Research has long shown that Latino kids see a lot of unhealthy food and drink ads on TV. But now a new study shows that food companies heavily target Latino kids on the Internet, too, according to a new study from the University of Connecticut Rudd Center for Food Policy and Obesity. What's worse, the Rudd Center also has confirmed a troubling "health halo effect." That is, when food manufactures promote good nutrition and physical activity in ads for unhealthy products, children can be misled and confuse their understanding of good health, according to researchers, via a separate study. The new findings have big implications for Latino kids, who suffer higher rates of obesity and worse health outcomes than their peers. Targeted Online Marketing To Latino Kids Previous ...

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Historic Climb: California Bans Unhealthy Food Marketing in Schools


sugary drinks in schools

On Oct. 15, 2017, California Gov. Jerry Brown signed a law that bans schools from marketing unhealthy foods that are not allowed to be sold or served in schools. This law, Assembly Bill 841, also forbids schools from partnering with companies for programs that reward students with foods or drinks that do not meet USDA Smart Snacks in School regulations and other standards. The idea is to help students make healthier food choices. "This law will help ensure that students receive consistent messages from their schools about the importance of proper nutrition as well as reinforce parents’ efforts to help their children choose healthy foods," according to a report by Changelab Solutions. This will lead to "healthier students who are better able to thrive academically." Latino ...

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The Truth about Best Physical Activities for Kids (from Baseball to Wii Tennis)



It can be a chore to figure out how to get kids the right levels of physical activity. Current guidelines recommend different intensity and frequency for different aerobic and muscle-strengthening physical activities for kids. What's that mean? More running? Jumping? Organized sports? Active video games? A new list—the Youth Compendium of Physical Activities—sheds light on 196 youth physical activities and the estimated energy expenditure for each. This collection of everything from basketball to cycling to Wii Sports offers parents, teachers, coaches, healthcare workers, and researchers better insight into which physical activities contribute to a healthier lifestyle, thanks to the National Collaborative on Childhood Obesity Research. Compendium of Physical Activities ...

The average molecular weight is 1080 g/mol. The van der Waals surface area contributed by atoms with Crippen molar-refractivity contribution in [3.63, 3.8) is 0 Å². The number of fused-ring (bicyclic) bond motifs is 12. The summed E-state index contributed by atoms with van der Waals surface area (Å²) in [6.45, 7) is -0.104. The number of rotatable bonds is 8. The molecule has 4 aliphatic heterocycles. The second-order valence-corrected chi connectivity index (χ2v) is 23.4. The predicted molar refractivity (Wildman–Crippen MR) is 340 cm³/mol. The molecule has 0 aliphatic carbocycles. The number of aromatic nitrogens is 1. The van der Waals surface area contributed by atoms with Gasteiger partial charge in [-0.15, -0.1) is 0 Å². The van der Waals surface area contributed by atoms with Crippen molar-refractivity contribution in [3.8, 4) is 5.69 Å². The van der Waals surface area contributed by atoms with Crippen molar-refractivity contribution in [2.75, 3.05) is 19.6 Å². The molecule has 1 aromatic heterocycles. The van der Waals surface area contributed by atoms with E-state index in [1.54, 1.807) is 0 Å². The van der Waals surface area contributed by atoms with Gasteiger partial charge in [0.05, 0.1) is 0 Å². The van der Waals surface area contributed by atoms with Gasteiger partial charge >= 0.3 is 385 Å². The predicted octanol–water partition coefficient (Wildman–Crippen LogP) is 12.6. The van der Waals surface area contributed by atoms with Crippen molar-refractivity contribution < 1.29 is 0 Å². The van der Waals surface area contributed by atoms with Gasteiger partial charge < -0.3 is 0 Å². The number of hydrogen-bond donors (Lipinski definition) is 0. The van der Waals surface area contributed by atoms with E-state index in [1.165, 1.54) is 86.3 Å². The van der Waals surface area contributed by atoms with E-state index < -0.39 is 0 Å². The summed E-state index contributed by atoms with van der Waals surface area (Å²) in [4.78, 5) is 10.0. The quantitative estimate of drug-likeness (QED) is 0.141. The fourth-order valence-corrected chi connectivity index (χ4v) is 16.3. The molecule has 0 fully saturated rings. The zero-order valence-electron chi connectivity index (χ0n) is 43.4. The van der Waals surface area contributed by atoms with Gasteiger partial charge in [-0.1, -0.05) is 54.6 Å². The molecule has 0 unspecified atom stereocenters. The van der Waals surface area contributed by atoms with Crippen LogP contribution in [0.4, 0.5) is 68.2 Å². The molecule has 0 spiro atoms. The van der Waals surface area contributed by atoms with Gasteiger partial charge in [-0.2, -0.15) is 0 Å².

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Mom’s Homecoming Mums Raise Awareness for Youth Mental Health



Everything is bigger in Texas. Especially “mums”—those big, flashy, expensive corsages of colorful streamers, bells, and trinkets that students wear for homecoming high-school football games. Dawn Lee, a parent in Hickory Creek, Texas, has made and sold mums for years. “God gives us all a unique talent and apparently, mine is knowing how and where to put the bling on an oversized corsage,” Lee said. Lee recently decided to put her mum-making talent toward a good cause. She had a question after seeing students and family members struggle with mental health issues: How could mums really help students talk about mental health? Her answer: “Mindful Mums.” Addressing Youth Mental Health Stigma Lee has become increasingly aware of youth mental health ...

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Colorado Youth Help Push Sugary Drinks Off Kid’s Menus



Kids were fed up with the effect of sugary drinks on people's health in the small mountain town of Lafayette, Colorado (16% Latino). They pushed city leaders for change, and scored a big victory in October 2017 when the Lafayette City Council voted 5-1 for an ordinance to require all local restaurants to offer only milk and water with kids’ meals. This means that kids will no longer see enticing pictures of sodas or juices as an option on kid's menus. The city is the fifth U.S. city, and the first outside of California, with such an ordinance. However, this isn't an outright ban on sugary drinks. Parents can ask for a sugary drink with their child’s meal, and restaurants can meet that request. Youth Speak Up for Healthier Generations The ordinance is a huge success ...